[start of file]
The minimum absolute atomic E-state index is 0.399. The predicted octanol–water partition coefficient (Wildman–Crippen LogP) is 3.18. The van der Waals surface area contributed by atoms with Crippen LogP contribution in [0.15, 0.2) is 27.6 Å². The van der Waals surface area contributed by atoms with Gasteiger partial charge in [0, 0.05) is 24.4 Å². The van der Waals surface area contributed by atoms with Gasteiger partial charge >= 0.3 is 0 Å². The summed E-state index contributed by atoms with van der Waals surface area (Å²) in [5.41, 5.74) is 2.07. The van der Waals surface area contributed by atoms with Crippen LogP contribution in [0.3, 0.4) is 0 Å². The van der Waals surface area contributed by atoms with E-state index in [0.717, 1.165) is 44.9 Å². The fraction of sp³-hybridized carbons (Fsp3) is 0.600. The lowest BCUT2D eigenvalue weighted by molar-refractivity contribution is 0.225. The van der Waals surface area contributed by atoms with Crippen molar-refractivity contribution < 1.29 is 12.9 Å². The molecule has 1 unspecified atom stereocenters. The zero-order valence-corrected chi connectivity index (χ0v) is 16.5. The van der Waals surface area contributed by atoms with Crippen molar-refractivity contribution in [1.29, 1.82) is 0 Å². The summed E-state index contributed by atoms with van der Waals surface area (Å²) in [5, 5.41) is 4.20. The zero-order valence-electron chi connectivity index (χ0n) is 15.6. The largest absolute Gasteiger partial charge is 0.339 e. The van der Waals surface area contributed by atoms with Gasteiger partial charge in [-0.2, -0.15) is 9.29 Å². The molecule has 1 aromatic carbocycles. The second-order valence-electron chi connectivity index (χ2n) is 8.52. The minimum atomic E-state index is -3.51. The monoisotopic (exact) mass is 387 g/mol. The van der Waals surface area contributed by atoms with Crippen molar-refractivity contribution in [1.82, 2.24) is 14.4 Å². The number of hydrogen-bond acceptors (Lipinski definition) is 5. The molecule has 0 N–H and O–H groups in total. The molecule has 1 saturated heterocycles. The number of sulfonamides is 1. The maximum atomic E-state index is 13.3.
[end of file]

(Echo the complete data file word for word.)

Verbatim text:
The minimum absolute atomic E-state index is 0.399. The predicted octanol–water partition coefficient (Wildman–Crippen LogP) is 3.18. The van der Waals surface area contributed by atoms with Crippen LogP contribution in [0.15, 0.2) is 27.6 Å². The van der Waals surface area contributed by atoms with Gasteiger partial charge in [0, 0.05) is 24.4 Å². The van der Waals surface area contributed by atoms with Gasteiger partial charge >= 0.3 is 0 Å². The summed E-state index contributed by atoms with van der Waals surface area (Å²) in [5.41, 5.74) is 2.07. The van der Waals surface area contributed by atoms with Crippen LogP contribution in [0.3, 0.4) is 0 Å². The van der Waals surface area contributed by atoms with E-state index in [0.717, 1.165) is 44.9 Å². The fraction of sp³-hybridized carbons (Fsp3) is 0.600. The lowest BCUT2D eigenvalue weighted by molar-refractivity contribution is 0.225. The van der Waals surface area contributed by atoms with Crippen molar-refractivity contribution < 1.29 is 12.9 Å². The molecule has 1 unspecified atom stereocenters. The zero-order valence-corrected chi connectivity index (χ0v) is 16.5. The van der Waals surface area contributed by atoms with Crippen molar-refractivity contribution in [1.29, 1.82) is 0 Å². The summed E-state index contributed by atoms with van der Waals surface area (Å²) in [5, 5.41) is 4.20. The zero-order valence-electron chi connectivity index (χ0n) is 15.6. The largest absolute Gasteiger partial charge is 0.339 e. The van der Waals surface area contributed by atoms with Gasteiger partial charge in [-0.2, -0.15) is 9.29 Å². The molecule has 1 aromatic carbocycles. The second-order valence-electron chi connectivity index (χ2n) is 8.52. The minimum atomic E-state index is -3.51. The monoisotopic (exact) mass is 387 g/mol. The van der Waals surface area contributed by atoms with Crippen molar-refractivity contribution in [1.82, 2.24) is 14.4 Å². The number of hydrogen-bond acceptors (Lipinski definition) is 5. The molecule has 0 N–H and O–H groups in total. The molecule has 1 saturated heterocycles. The number of sulfonamides is 1. The maximum atomic E-state index is 13.3.